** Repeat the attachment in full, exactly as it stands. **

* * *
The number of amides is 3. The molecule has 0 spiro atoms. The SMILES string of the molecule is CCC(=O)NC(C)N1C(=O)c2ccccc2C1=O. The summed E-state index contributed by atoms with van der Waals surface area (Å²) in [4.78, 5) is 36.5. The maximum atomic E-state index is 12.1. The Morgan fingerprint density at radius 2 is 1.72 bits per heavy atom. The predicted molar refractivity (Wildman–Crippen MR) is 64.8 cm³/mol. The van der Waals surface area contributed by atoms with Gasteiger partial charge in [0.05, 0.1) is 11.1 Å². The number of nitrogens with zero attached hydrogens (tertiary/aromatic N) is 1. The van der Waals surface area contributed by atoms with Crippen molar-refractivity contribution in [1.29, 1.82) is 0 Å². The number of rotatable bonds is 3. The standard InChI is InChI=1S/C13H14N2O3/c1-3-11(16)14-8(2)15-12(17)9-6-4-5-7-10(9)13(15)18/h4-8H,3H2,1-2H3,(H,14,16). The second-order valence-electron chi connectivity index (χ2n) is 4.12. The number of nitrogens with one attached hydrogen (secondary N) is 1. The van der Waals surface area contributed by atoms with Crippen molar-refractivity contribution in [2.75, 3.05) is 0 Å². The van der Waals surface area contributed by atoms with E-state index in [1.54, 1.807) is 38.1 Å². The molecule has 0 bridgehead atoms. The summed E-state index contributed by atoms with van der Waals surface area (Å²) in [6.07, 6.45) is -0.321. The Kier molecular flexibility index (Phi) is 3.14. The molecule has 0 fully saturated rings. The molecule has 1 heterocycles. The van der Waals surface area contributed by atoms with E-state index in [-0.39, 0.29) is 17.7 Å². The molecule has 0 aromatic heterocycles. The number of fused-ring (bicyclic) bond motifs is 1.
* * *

The number of amides is 3. The molecule has 0 spiro atoms. The SMILES string of the molecule is CCC(=O)NC(C)N1C(=O)c2ccccc2C1=O. The summed E-state index contributed by atoms with van der Waals surface area (Å²) in [4.78, 5) is 36.5. The maximum atomic E-state index is 12.1. The Morgan fingerprint density at radius 2 is 1.72 bits per heavy atom. The predicted molar refractivity (Wildman–Crippen MR) is 64.8 cm³/mol. The van der Waals surface area contributed by atoms with Gasteiger partial charge in [0.05, 0.1) is 11.1 Å². The number of nitrogens with zero attached hydrogens (tertiary/aromatic N) is 1. The van der Waals surface area contributed by atoms with Crippen molar-refractivity contribution in [1.29, 1.82) is 0 Å². The number of rotatable bonds is 3. The standard InChI is InChI=1S/C13H14N2O3/c1-3-11(16)14-8(2)15-12(17)9-6-4-5-7-10(9)13(15)18/h4-8H,3H2,1-2H3,(H,14,16). The second-order valence-electron chi connectivity index (χ2n) is 4.12. The number of nitrogens with one attached hydrogen (secondary N) is 1. The van der Waals surface area contributed by atoms with Crippen molar-refractivity contribution in [2.75, 3.05) is 0 Å². The van der Waals surface area contributed by atoms with E-state index in [1.54, 1.807) is 38.1 Å². The molecule has 0 bridgehead atoms. The summed E-state index contributed by atoms with van der Waals surface area (Å²) in [6.07, 6.45) is -0.321. The Kier molecular flexibility index (Phi) is 3.14. The molecule has 0 fully saturated rings. The molecule has 1 heterocycles. The van der Waals surface area contributed by atoms with E-state index in [-0.39, 0.29) is 17.7 Å². The molecule has 0 aromatic heterocycles. The number of fused-ring (bicyclic) bond motifs is 1.